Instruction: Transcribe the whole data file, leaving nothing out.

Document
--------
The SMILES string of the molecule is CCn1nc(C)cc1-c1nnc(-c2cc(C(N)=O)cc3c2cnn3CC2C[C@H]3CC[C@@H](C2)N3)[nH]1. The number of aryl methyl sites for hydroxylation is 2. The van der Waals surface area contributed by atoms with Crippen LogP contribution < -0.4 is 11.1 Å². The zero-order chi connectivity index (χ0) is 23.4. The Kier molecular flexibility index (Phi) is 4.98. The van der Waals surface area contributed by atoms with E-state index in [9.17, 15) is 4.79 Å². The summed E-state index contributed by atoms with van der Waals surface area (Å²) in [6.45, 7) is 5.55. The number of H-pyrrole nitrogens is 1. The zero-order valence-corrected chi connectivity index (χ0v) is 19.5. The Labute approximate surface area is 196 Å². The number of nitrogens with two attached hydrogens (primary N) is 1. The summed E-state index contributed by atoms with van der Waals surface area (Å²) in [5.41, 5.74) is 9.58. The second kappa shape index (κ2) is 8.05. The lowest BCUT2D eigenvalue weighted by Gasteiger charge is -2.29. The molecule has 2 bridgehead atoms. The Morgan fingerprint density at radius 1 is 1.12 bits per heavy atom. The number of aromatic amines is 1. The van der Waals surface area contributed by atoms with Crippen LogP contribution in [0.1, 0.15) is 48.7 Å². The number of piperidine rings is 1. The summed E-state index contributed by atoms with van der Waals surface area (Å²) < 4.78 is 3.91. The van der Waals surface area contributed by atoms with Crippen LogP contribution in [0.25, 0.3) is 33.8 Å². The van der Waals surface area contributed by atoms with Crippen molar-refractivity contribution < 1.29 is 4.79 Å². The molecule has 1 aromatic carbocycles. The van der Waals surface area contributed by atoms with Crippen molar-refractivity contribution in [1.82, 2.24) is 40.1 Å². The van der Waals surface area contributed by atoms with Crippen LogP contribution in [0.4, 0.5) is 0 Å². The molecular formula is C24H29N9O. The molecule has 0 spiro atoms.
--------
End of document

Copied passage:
The SMILES string of the molecule is CCn1nc(C)cc1-c1nnc(-c2cc(C(N)=O)cc3c2cnn3CC2C[C@H]3CC[C@@H](C2)N3)[nH]1. The number of aryl methyl sites for hydroxylation is 2. The van der Waals surface area contributed by atoms with Crippen LogP contribution < -0.4 is 11.1 Å². The zero-order chi connectivity index (χ0) is 23.4. The Kier molecular flexibility index (Phi) is 4.98. The van der Waals surface area contributed by atoms with E-state index in [9.17, 15) is 4.79 Å². The summed E-state index contributed by atoms with van der Waals surface area (Å²) in [6.45, 7) is 5.55. The number of H-pyrrole nitrogens is 1. The zero-order valence-corrected chi connectivity index (χ0v) is 19.5. The Labute approximate surface area is 196 Å². The number of nitrogens with two attached hydrogens (primary N) is 1. The summed E-state index contributed by atoms with van der Waals surface area (Å²) in [5.41, 5.74) is 9.58. The second kappa shape index (κ2) is 8.05. The lowest BCUT2D eigenvalue weighted by Gasteiger charge is -2.29. The molecule has 2 bridgehead atoms. The Morgan fingerprint density at radius 1 is 1.12 bits per heavy atom. The number of aromatic amines is 1. The van der Waals surface area contributed by atoms with Crippen LogP contribution in [0.1, 0.15) is 48.7 Å². The number of piperidine rings is 1. The summed E-state index contributed by atoms with van der Waals surface area (Å²) < 4.78 is 3.91. The van der Waals surface area contributed by atoms with Crippen LogP contribution in [0.25, 0.3) is 33.8 Å². The van der Waals surface area contributed by atoms with Crippen molar-refractivity contribution < 1.29 is 4.79 Å². The molecule has 1 aromatic carbocycles. The van der Waals surface area contributed by atoms with Crippen molar-refractivity contribution in [1.82, 2.24) is 40.1 Å². The van der Waals surface area contributed by atoms with Crippen LogP contribution in [0.4, 0.5) is 0 Å². The molecular formula is C24H29N9O. The molecule has 0 spiro atoms.